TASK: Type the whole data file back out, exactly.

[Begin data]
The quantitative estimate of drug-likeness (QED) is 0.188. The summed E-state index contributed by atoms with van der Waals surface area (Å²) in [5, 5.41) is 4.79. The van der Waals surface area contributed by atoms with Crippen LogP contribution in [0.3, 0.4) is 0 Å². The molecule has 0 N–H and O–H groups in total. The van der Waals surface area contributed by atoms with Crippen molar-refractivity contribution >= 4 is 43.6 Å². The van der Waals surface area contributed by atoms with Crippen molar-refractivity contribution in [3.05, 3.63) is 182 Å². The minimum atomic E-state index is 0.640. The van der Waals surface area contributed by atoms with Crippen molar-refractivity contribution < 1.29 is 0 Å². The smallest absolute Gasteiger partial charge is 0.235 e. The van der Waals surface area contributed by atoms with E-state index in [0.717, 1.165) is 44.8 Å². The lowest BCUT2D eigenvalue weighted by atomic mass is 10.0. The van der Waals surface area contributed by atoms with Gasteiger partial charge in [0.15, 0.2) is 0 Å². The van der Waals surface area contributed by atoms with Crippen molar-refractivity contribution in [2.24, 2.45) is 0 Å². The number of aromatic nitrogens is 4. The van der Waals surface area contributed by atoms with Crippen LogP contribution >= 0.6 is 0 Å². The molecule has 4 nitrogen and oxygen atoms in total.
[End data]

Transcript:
The quantitative estimate of drug-likeness (QED) is 0.188. The summed E-state index contributed by atoms with van der Waals surface area (Å²) in [5, 5.41) is 4.79. The van der Waals surface area contributed by atoms with Crippen LogP contribution in [0.3, 0.4) is 0 Å². The molecule has 0 N–H and O–H groups in total. The van der Waals surface area contributed by atoms with Crippen molar-refractivity contribution >= 4 is 43.6 Å². The van der Waals surface area contributed by atoms with Crippen molar-refractivity contribution in [3.05, 3.63) is 182 Å². The minimum atomic E-state index is 0.640. The van der Waals surface area contributed by atoms with Crippen molar-refractivity contribution < 1.29 is 0 Å². The smallest absolute Gasteiger partial charge is 0.235 e. The van der Waals surface area contributed by atoms with E-state index in [0.717, 1.165) is 44.8 Å². The lowest BCUT2D eigenvalue weighted by atomic mass is 10.0. The van der Waals surface area contributed by atoms with Gasteiger partial charge in [0.15, 0.2) is 0 Å². The van der Waals surface area contributed by atoms with Crippen molar-refractivity contribution in [2.24, 2.45) is 0 Å². The number of aromatic nitrogens is 4. The van der Waals surface area contributed by atoms with Crippen LogP contribution >= 0.6 is 0 Å². The molecule has 4 nitrogen and oxygen atoms in total.